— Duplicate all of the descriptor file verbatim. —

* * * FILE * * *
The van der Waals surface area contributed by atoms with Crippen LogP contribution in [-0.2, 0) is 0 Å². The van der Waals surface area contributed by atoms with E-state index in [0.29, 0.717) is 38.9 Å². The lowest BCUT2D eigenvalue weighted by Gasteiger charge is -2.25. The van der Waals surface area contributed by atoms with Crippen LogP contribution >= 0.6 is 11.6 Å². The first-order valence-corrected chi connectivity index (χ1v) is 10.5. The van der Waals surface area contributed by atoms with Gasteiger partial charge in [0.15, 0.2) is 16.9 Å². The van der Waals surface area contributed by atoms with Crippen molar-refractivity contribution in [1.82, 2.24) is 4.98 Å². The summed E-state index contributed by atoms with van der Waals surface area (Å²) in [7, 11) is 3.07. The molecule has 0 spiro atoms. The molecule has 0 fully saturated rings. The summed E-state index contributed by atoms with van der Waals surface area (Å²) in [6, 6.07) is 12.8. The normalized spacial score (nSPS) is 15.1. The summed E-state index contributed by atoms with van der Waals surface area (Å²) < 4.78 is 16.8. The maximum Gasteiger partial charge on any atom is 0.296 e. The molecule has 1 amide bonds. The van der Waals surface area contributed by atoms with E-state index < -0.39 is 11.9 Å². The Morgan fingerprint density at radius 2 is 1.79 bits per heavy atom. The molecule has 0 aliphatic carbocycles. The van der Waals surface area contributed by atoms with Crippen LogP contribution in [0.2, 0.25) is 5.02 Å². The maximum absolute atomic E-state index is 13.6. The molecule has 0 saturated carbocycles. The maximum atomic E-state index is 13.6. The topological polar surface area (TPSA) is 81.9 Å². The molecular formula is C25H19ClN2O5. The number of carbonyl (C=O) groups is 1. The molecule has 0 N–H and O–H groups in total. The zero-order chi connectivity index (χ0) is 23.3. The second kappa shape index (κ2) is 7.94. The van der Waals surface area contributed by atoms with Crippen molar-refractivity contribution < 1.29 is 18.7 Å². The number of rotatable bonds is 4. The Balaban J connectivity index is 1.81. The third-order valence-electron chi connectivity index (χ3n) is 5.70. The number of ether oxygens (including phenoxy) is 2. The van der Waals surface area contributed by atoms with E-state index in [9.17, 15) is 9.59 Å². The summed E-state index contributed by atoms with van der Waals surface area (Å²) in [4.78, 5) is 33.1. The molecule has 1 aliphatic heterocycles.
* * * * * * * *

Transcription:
The van der Waals surface area contributed by atoms with Crippen LogP contribution in [-0.2, 0) is 0 Å². The van der Waals surface area contributed by atoms with E-state index in [0.29, 0.717) is 38.9 Å². The lowest BCUT2D eigenvalue weighted by Gasteiger charge is -2.25. The van der Waals surface area contributed by atoms with Crippen LogP contribution >= 0.6 is 11.6 Å². The first-order valence-corrected chi connectivity index (χ1v) is 10.5. The van der Waals surface area contributed by atoms with Gasteiger partial charge in [0.15, 0.2) is 16.9 Å². The van der Waals surface area contributed by atoms with Crippen molar-refractivity contribution in [1.82, 2.24) is 4.98 Å². The summed E-state index contributed by atoms with van der Waals surface area (Å²) in [7, 11) is 3.07. The molecule has 0 spiro atoms. The molecule has 0 fully saturated rings. The summed E-state index contributed by atoms with van der Waals surface area (Å²) in [6, 6.07) is 12.8. The normalized spacial score (nSPS) is 15.1. The summed E-state index contributed by atoms with van der Waals surface area (Å²) < 4.78 is 16.8. The maximum Gasteiger partial charge on any atom is 0.296 e. The molecule has 1 amide bonds. The van der Waals surface area contributed by atoms with E-state index < -0.39 is 11.9 Å². The Morgan fingerprint density at radius 2 is 1.79 bits per heavy atom. The molecule has 0 aliphatic carbocycles. The van der Waals surface area contributed by atoms with Crippen LogP contribution in [0.2, 0.25) is 5.02 Å². The maximum absolute atomic E-state index is 13.6. The molecule has 0 saturated carbocycles. The maximum atomic E-state index is 13.6. The topological polar surface area (TPSA) is 81.9 Å². The molecular formula is C25H19ClN2O5. The number of carbonyl (C=O) groups is 1. The molecule has 0 N–H and O–H groups in total. The zero-order chi connectivity index (χ0) is 23.3. The second kappa shape index (κ2) is 7.94. The van der Waals surface area contributed by atoms with Crippen molar-refractivity contribution < 1.29 is 18.7 Å². The number of rotatable bonds is 4. The Balaban J connectivity index is 1.81. The third-order valence-electron chi connectivity index (χ3n) is 5.70. The number of ether oxygens (including phenoxy) is 2. The van der Waals surface area contributed by atoms with E-state index in [9.17, 15) is 9.59 Å². The summed E-state index contributed by atoms with van der Waals surface area (Å²) in [4.78, 5) is 33.1. The molecule has 1 aliphatic heterocycles.